On the Tenth Day of Christmas Bridge House gave to me: a chance to remember those we lost and the humanity we share
This year 17 people died homeless in Boulder.
On Friday, December 21 more than 100 community members – some homeless, some elected officials, some from the faith community, some service providers – all concerned, compassionate citizens were convened by Bridge House to remember those we lost this year. The ceremony was a chance to reflect, laugh, cry and, most importantly, to affirm our resolve to continue the fight so no one in our community need die, nor live, homeless.
Even with the many hopeful ways to help people who are homeless, the harsh reality remains that living on the streets presents real life or death situations for the men and women we serve at Bridge House.
But there is hope. On Friday, at the very moment we stood together to at the homeless memorial, we received this beautiful letter of survival and family reunification to remind us that we can save people from the street.
“I just want to thank you for all you do. This holiday season will be the second one in a row that my brother will be spending with the family. For the years before he was in and out of detox and rehab and on and off the streets at various points. Though we live in Virginia he ended up homeless in Boulder. When my mother asked him what he’d want for Christmas this year he told her a couple small, cheap things that were of little significance. She pressed him to find out if there was some “big gift” he’d want and instead of asking for the new iPad or a fancy cellphone he told her about your organization. He asked that she make donations to you instead of giving him some glitzy present because of everything you’d done for him while he was in Boulder. Because without your organization he may not have lived.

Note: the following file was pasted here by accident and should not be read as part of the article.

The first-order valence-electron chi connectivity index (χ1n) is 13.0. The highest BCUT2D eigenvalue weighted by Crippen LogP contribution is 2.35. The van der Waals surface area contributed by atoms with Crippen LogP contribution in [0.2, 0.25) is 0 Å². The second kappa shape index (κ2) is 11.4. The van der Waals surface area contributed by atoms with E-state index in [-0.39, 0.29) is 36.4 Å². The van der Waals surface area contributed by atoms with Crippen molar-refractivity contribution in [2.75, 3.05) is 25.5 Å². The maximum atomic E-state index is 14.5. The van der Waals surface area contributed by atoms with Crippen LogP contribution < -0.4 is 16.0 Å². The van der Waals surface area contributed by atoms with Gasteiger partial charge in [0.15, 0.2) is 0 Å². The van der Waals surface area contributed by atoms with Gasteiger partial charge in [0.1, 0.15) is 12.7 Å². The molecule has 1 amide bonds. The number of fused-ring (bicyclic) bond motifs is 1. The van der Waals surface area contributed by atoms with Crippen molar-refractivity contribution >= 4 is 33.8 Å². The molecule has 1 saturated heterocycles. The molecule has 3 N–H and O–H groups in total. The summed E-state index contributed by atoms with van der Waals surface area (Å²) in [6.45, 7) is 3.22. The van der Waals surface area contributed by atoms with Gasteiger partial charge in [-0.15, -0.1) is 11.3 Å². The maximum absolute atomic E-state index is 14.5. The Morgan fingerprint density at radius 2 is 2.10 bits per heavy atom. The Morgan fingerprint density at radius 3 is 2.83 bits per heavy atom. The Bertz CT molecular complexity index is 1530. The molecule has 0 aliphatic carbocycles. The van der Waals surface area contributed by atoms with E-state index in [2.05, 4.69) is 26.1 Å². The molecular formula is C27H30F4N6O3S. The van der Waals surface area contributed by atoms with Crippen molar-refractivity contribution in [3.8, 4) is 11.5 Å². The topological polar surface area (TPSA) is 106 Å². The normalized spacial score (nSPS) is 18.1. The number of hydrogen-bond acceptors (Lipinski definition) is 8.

When she told me that, I cried. I hadn’t really thought about how my brother survived his time being homeless or how close we came to losing him forever. I tried not to think about what could have happened to him if he didn’t have people to support him. I was unable to be there for him but you were. You took care of my little brother and for that I have to thank you. I know that being homeless is dangerous and I know that a lot of people die while living on the streets. I feel that the work you do helps to minimize those loses and helps people survive. You are all amazing people for what you do and I can’t thank you enough. I feel that without your help my brother might not be with us today and that I have you to thank for his presence at our Christmas dinner table.”